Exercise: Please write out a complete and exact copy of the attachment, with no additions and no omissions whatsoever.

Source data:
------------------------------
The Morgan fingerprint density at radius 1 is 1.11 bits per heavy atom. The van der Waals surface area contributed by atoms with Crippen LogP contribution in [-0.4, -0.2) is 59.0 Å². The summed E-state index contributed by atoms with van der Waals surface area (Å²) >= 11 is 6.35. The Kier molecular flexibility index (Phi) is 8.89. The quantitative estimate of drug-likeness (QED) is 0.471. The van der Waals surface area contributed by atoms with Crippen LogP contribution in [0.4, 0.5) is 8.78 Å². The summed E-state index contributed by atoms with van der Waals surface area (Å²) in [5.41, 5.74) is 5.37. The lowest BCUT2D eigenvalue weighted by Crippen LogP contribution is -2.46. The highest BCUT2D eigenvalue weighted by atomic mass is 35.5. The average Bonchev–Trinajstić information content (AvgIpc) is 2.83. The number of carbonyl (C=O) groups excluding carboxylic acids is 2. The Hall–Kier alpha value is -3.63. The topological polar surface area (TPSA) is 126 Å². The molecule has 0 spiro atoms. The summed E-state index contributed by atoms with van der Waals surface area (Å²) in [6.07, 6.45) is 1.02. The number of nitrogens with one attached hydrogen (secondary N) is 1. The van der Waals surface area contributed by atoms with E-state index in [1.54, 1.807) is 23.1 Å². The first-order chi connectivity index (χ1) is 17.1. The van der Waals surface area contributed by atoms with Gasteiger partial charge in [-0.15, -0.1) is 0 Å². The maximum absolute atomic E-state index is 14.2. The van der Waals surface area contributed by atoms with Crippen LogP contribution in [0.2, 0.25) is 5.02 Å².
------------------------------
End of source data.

The Morgan fingerprint density at radius 1 is 1.11 bits per heavy atom. The van der Waals surface area contributed by atoms with Crippen LogP contribution in [-0.4, -0.2) is 59.0 Å². The summed E-state index contributed by atoms with van der Waals surface area (Å²) >= 11 is 6.35. The Kier molecular flexibility index (Phi) is 8.89. The quantitative estimate of drug-likeness (QED) is 0.471. The van der Waals surface area contributed by atoms with Crippen LogP contribution in [0.4, 0.5) is 8.78 Å². The summed E-state index contributed by atoms with van der Waals surface area (Å²) in [5.41, 5.74) is 5.37. The lowest BCUT2D eigenvalue weighted by Crippen LogP contribution is -2.46. The highest BCUT2D eigenvalue weighted by atomic mass is 35.5. The average Bonchev–Trinajstić information content (AvgIpc) is 2.83. The number of carbonyl (C=O) groups excluding carboxylic acids is 2. The Hall–Kier alpha value is -3.63. The topological polar surface area (TPSA) is 126 Å². The molecule has 0 spiro atoms. The summed E-state index contributed by atoms with van der Waals surface area (Å²) in [6.07, 6.45) is 1.02. The number of nitrogens with one attached hydrogen (secondary N) is 1. The van der Waals surface area contributed by atoms with E-state index in [1.54, 1.807) is 23.1 Å². The first-order chi connectivity index (χ1) is 17.1. The van der Waals surface area contributed by atoms with Gasteiger partial charge in [-0.15, -0.1) is 0 Å². The maximum absolute atomic E-state index is 14.2. The van der Waals surface area contributed by atoms with Crippen LogP contribution in [0.2, 0.25) is 5.02 Å².